Apple has pushed iOS 12.1.4 to iPhone and iPad users, fixing a security bug that allowed users to eavesdrop on people before accepting a FaceTime call.
The software giant moved quickly to disable Group FaceTime on its servers to prevent anyone from exploiting the bug after news of the bug spread quickly on Twitter. After three days of downtime, Apple restored the video video calling feature but promised that a software update would land this week.
The update says that it “provides important security updates and is recommended for all users,” without specifically referencing the Group FaceTime bug. But in its usual separate notice detailing security updates, Apple confirmed the bug is fixed.
“Today’s software update fixes the security bug in Group FaceTime,” said an Apple spokesperson. “We again apologize to our customers and we thank them for their patience. In addition to addressing the bug that was reported, our team conducted a thorough security audit of the FaceTime service and made additional updates to both the FaceTime app and server to improve security. This includes a previously unidentified vulnerability in the Live Photos feature of FaceTime. To protect customers who have not yet upgraded to the latest software, we have updated our servers to block the Live Photos feature of FaceTime for older versions of iOS and macOS.”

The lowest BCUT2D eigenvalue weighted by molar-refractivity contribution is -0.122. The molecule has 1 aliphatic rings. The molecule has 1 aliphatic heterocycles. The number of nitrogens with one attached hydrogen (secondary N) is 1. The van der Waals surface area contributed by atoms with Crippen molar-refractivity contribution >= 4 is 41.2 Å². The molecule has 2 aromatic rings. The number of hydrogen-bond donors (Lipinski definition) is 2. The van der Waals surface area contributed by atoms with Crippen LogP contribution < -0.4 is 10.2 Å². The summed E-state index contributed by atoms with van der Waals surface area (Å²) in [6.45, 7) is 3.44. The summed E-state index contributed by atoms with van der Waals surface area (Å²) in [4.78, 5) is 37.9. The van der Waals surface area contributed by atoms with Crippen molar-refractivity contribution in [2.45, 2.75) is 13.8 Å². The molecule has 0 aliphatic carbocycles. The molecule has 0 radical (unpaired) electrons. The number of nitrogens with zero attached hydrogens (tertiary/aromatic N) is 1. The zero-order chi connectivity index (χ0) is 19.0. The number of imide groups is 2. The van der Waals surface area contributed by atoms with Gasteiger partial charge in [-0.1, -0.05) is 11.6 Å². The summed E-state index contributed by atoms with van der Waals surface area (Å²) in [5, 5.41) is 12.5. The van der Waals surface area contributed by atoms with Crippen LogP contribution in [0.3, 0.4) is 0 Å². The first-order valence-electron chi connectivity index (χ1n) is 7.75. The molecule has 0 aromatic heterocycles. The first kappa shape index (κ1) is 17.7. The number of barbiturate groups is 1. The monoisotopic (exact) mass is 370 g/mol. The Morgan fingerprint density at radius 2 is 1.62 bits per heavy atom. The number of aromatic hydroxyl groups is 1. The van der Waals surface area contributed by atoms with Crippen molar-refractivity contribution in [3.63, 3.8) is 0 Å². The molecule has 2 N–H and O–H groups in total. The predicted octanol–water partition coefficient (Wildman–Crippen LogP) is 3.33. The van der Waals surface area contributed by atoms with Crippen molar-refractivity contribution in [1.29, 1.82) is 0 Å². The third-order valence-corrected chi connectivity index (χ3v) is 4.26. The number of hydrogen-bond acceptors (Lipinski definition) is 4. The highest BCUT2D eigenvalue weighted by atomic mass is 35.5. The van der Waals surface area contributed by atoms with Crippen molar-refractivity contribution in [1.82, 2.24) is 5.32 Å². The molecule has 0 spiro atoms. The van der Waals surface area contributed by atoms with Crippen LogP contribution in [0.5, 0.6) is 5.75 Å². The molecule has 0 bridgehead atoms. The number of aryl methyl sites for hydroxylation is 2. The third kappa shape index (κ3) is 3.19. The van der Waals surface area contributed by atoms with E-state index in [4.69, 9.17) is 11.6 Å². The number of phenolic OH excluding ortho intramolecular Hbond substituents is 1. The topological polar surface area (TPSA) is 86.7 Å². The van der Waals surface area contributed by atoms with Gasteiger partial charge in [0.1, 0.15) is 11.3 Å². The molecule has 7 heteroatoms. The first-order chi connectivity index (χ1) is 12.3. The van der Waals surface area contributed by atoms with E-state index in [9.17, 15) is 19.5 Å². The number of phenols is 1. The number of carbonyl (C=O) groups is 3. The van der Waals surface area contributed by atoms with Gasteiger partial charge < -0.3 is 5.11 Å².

The bug was initially reported to Apple by 14-year-old Grant Thompson and his mother, but the family struggled getting in contact the company before the bug was discovered elsewhere.
Apple will compensate the Thompson family for finding the bug and will offer an additional gift to his education.
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